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Burford

The distinctive main street in Burford is long and steep. There is a jumbled juxtaposition of houses and shops. Grey gabled buildings with lichen encrusted roofs, hotels, shops, tea rooms and inns. Crooked roof lines, leaning walls, no two buildings the same. A line of lime trees and a grass verge separate the houses from the road for half its length. At the memorial cross, the Tolsey, a market house from Tudor times, is now a museum.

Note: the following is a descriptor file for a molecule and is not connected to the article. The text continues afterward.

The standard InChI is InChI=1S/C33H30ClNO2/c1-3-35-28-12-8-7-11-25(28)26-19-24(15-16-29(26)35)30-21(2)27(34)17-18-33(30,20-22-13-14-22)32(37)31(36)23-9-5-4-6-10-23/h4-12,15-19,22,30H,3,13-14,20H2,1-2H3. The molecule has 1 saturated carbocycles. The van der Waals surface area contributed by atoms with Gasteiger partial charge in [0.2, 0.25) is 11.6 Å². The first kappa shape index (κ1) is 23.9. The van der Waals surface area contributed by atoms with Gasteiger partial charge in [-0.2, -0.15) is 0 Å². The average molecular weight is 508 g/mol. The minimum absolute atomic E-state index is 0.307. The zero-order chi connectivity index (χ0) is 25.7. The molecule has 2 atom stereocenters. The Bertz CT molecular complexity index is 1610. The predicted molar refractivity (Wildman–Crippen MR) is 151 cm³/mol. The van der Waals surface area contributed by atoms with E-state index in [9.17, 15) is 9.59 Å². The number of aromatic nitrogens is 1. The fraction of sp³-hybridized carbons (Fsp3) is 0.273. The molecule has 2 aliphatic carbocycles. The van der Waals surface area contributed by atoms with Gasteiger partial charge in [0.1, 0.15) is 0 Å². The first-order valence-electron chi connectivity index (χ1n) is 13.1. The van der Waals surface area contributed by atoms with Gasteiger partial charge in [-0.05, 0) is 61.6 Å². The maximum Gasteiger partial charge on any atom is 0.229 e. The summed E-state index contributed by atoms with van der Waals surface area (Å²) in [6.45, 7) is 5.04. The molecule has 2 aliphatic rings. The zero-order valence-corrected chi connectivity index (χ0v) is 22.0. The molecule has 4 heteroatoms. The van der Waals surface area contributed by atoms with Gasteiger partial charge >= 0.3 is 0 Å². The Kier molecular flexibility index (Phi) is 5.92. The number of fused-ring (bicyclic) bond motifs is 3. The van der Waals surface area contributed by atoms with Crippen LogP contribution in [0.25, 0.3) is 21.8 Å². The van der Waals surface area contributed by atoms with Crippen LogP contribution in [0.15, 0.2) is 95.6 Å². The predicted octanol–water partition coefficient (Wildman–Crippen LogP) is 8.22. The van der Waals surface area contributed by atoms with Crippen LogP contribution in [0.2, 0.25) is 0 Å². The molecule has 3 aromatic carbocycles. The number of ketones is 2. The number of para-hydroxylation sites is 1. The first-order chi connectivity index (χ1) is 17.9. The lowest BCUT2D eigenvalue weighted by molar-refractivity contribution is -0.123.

Explore too the back lanes and alleys off the main street. The ancient Priory to the west, is now a closed nunnery. It holds memories of Nell Gwyn and King Charles II - their resulting son was created Earl of Burford. The church is to the east, and has a splendid spire. It was used as a prison during the Civil War, and has graffiti scratched by the Royalist prisoners still to be seen inside it. As the main street runs down to the river, there is a row of fine Almshouses and the school founded in 1577. The town then ends at the narrow stone bridge, that can only carry one way traffic